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The COVID-19 pandemic has created havoc around the world with increasing cases and posing unprecedented challenges in our everyday lives. Consumers, MSMEs, self-employed workers and accountants are struggling to make ends meet and provide for their families with major loss of income, lack of adequate savings to weather the storm or poor access to health care. With lockdowns and quarantine in several countries across the globe, many small businesses have had to shut their doors for a prolonged period (which continues till date). While a lot of countries have taken several measures to contain the deadly virus, it still seems quite a challenge to overcome the possibilities of it spreading further.
As a result of some of the preventive measures taken by respective governments worldwide to control the pandemic, small businesses, startups, and entrepreneurs have come out to be one the most vulnerable groups that have been directly affected by these measures. Whether it’s the preventive measures or the general chaos, COVID-19 has caused extreme disruption socially and economically. The subsequent lockdowns have posed several challenges for the Indian industry, which include liquidity crisis, lack of manpower and disruption of business operations; affecting continuity and sustainability of businesses. Virtually all major sectors of the economy such as aviation, hospitality, automobiles, real estate, construction, steel, and energy, among others, are facing the brunt of the pandemic.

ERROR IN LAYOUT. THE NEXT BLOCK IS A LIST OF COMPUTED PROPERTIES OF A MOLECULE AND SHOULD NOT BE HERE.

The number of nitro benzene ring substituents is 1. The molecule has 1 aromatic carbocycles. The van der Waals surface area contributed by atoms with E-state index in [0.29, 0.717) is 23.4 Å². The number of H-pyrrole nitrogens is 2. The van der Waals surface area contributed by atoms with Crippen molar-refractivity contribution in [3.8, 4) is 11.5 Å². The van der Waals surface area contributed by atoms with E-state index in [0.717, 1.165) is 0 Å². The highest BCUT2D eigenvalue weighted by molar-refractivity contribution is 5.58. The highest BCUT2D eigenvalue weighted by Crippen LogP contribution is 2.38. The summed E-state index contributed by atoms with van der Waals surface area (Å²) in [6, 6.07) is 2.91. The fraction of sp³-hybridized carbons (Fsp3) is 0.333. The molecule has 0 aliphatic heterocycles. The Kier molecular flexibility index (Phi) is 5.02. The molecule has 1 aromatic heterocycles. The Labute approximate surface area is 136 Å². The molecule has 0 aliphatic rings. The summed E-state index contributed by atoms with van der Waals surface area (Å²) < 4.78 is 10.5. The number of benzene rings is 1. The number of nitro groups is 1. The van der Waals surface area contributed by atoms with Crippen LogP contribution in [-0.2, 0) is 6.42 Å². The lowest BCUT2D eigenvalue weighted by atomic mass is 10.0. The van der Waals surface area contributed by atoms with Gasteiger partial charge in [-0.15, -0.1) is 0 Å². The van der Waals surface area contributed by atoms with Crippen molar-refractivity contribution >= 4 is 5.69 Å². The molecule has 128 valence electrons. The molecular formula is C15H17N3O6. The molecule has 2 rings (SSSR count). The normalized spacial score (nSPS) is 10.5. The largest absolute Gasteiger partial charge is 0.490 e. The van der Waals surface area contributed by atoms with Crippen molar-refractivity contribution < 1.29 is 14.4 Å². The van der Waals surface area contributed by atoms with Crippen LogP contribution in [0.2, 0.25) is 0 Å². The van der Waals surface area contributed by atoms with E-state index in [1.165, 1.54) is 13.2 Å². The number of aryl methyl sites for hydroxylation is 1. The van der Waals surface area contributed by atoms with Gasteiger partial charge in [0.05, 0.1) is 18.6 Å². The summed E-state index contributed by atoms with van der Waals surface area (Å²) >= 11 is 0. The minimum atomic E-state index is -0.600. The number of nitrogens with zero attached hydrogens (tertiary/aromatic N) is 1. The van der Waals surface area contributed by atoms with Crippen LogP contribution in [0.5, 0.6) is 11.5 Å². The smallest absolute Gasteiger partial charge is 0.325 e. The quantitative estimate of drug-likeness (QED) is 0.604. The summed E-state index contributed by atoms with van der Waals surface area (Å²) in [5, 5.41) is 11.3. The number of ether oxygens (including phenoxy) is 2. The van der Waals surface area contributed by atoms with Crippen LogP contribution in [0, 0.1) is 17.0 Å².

While little can be done to avoid the damage to the economy, the government and various regulatory bodies in India are working in a war footing manner to minimize the negative impact of the pandemic on several fronts, including the functioning of businesses. They have allowed critical sectors of the economy, like goods transport, food processing, pharmaceutical raw materials, petroleum etc., to continue functioning. With a view to reduce the regulatory burden on firms, compliance requirements for businesses have also been cut down and rationalised drastically in several areas.
The authorities have been introducing specialised policies and relaxations for MSMEs, which have been one of the worst hit by the pandemic. Measures are being undertaken to reduce the borrowing cost and increase availability of credit to reduce cost of capital in this challenging time. Initiatives such as these will go a long way in ensuring sustainability and continuity of businesses during and post COVID-19. Since the MSMEs play a vital in the country’s economic growth and stability, there have several measures taken to lessen the impact of COVID-19.
Several other such initiatives have been undertaken and can be regulated in order to curb some damage in the long run.
Mr. Praveen Khandelwal, Secretary General Confederation of All India Traders (CAIT) shares his thoughts on the ongoing situation and what safety measures are businesses taking to mitigate the risks caused by the pandemic.
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